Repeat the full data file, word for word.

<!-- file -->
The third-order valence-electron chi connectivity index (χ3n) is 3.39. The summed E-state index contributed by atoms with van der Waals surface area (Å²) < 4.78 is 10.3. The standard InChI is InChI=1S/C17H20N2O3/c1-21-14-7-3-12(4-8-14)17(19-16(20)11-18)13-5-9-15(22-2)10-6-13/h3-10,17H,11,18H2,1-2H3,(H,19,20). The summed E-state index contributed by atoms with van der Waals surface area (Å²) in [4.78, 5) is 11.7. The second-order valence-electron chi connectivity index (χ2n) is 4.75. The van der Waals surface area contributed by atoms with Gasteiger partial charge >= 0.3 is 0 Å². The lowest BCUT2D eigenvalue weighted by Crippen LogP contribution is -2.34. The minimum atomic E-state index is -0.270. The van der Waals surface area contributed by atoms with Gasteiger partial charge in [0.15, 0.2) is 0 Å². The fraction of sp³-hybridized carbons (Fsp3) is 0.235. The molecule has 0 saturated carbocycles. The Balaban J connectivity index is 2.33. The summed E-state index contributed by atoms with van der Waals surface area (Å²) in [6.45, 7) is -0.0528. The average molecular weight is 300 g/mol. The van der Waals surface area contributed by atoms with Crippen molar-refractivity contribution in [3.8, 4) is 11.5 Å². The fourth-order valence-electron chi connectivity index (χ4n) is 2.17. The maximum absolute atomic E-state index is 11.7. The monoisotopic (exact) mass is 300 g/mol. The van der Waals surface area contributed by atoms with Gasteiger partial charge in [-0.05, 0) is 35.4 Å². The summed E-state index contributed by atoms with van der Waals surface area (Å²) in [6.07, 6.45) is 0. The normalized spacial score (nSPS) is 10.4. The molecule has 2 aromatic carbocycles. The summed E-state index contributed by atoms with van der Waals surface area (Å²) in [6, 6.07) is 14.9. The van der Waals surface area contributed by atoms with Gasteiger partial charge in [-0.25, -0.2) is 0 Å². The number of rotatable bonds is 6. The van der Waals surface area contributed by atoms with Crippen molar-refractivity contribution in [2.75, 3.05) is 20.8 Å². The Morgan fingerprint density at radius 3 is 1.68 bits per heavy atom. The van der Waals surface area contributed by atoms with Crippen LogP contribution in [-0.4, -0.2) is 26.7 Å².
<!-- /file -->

The third-order valence-electron chi connectivity index (χ3n) is 3.39. The summed E-state index contributed by atoms with van der Waals surface area (Å²) < 4.78 is 10.3. The standard InChI is InChI=1S/C17H20N2O3/c1-21-14-7-3-12(4-8-14)17(19-16(20)11-18)13-5-9-15(22-2)10-6-13/h3-10,17H,11,18H2,1-2H3,(H,19,20). The summed E-state index contributed by atoms with van der Waals surface area (Å²) in [4.78, 5) is 11.7. The second-order valence-electron chi connectivity index (χ2n) is 4.75. The van der Waals surface area contributed by atoms with Gasteiger partial charge >= 0.3 is 0 Å². The lowest BCUT2D eigenvalue weighted by Crippen LogP contribution is -2.34. The minimum atomic E-state index is -0.270. The van der Waals surface area contributed by atoms with Gasteiger partial charge in [0.15, 0.2) is 0 Å². The fraction of sp³-hybridized carbons (Fsp3) is 0.235. The molecule has 0 saturated carbocycles. The Balaban J connectivity index is 2.33. The summed E-state index contributed by atoms with van der Waals surface area (Å²) in [6.45, 7) is -0.0528. The average molecular weight is 300 g/mol. The van der Waals surface area contributed by atoms with Crippen molar-refractivity contribution in [3.8, 4) is 11.5 Å². The fourth-order valence-electron chi connectivity index (χ4n) is 2.17. The maximum absolute atomic E-state index is 11.7. The monoisotopic (exact) mass is 300 g/mol. The van der Waals surface area contributed by atoms with Gasteiger partial charge in [-0.05, 0) is 35.4 Å². The summed E-state index contributed by atoms with van der Waals surface area (Å²) in [6.07, 6.45) is 0. The normalized spacial score (nSPS) is 10.4. The molecule has 2 aromatic carbocycles. The summed E-state index contributed by atoms with van der Waals surface area (Å²) in [6, 6.07) is 14.9. The van der Waals surface area contributed by atoms with Gasteiger partial charge in [-0.25, -0.2) is 0 Å². The number of rotatable bonds is 6. The van der Waals surface area contributed by atoms with Crippen molar-refractivity contribution in [2.75, 3.05) is 20.8 Å². The Morgan fingerprint density at radius 3 is 1.68 bits per heavy atom. The van der Waals surface area contributed by atoms with Crippen LogP contribution in [-0.4, -0.2) is 26.7 Å².